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March 1, 2010

Manouche

There are many words for gypsies, most of them spoken with a snarl in much of Europe. But no city is more willing than Paris to honor the most traditional market niche for the Rom. You can see them on the metro, mining for euros with an accordion or a guitar, an amplifier on a wheelie providing a rhythm track. They're called upon to entertain at fairs and fests, and there's a vital jazz scene here that goes by the name manouche. That's a Belgian word for gypsy, as well as the nickname of that country's most famous Rom, the greatest genius of European jazz, Django Reinhardt.

Give a Parisian promoter an excuse and he'll put on a festival honoring Django, and this year--the centennial of his birth--has produced all sorts of commemorations. But only one musician practices jazz manouche as taught to him by his celebrated grandfather, and this year he's in especially great demand. Last weekend I caught David Reinhardt and his trio at a tubular boite in the club district around Châtelet. I expected to hear the propulsive fluency branded by Django and imitated by many jazz guitarists since. What I got instead was a surprise.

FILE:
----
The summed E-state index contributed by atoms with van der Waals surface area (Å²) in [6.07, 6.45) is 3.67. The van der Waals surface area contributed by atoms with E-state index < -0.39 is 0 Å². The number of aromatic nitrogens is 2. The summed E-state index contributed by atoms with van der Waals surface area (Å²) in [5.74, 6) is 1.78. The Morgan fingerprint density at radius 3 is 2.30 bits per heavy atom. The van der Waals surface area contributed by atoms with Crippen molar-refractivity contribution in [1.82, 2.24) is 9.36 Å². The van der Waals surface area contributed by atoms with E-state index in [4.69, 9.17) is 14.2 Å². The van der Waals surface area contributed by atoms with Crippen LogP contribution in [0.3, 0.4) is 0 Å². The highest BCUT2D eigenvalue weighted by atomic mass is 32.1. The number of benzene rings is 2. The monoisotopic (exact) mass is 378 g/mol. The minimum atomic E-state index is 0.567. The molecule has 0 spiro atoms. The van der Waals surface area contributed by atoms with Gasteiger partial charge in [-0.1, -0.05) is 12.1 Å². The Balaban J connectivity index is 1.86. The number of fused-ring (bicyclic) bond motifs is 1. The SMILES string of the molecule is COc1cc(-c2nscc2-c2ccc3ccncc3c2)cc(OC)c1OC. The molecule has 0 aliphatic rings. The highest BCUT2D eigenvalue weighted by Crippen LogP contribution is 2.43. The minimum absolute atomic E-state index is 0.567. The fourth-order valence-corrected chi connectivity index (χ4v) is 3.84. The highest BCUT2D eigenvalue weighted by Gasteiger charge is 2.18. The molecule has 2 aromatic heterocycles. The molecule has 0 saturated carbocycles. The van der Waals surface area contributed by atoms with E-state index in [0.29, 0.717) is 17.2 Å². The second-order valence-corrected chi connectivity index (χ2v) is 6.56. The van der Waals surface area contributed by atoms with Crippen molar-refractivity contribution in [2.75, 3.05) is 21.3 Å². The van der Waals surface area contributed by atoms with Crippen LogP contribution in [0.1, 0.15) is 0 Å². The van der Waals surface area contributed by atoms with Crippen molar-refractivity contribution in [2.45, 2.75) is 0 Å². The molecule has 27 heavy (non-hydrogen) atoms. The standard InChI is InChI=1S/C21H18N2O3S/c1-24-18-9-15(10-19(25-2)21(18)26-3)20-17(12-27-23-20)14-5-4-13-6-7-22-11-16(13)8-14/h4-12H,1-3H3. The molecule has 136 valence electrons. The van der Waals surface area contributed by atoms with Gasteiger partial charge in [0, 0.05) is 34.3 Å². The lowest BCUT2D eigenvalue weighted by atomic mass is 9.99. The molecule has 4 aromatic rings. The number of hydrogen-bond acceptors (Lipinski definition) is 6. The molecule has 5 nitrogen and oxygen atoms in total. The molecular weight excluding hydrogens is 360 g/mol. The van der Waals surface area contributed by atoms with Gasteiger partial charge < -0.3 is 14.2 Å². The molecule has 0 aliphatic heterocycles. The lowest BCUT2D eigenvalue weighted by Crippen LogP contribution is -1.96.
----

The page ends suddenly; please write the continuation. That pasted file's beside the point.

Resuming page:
Round faced and dark eyed, David Reinhardt projects an almost meditative serenity, smiling slightly to acknowledge applause. Otherwise he lets his fingers do the talking, with a finely wrought dexterity that certainly echoes Django, but also soft samba and even Satie. The crowd remains still, by American standards--the French don't usually bop to jazz; they absorb. The organist, Florent Gac, trades thoughtful solos with the drummer, Joann Serra, and then Reinhardt is back, bending notes, eliding, considering. Somewhere in his fingering the Django legacy is there, along with the very French process of elevating inspired energy into fine art (for better or worse). Manouche is what the grandchildren make of it--and him.
March 1, 2010 9:55 AM | | Comments (0)

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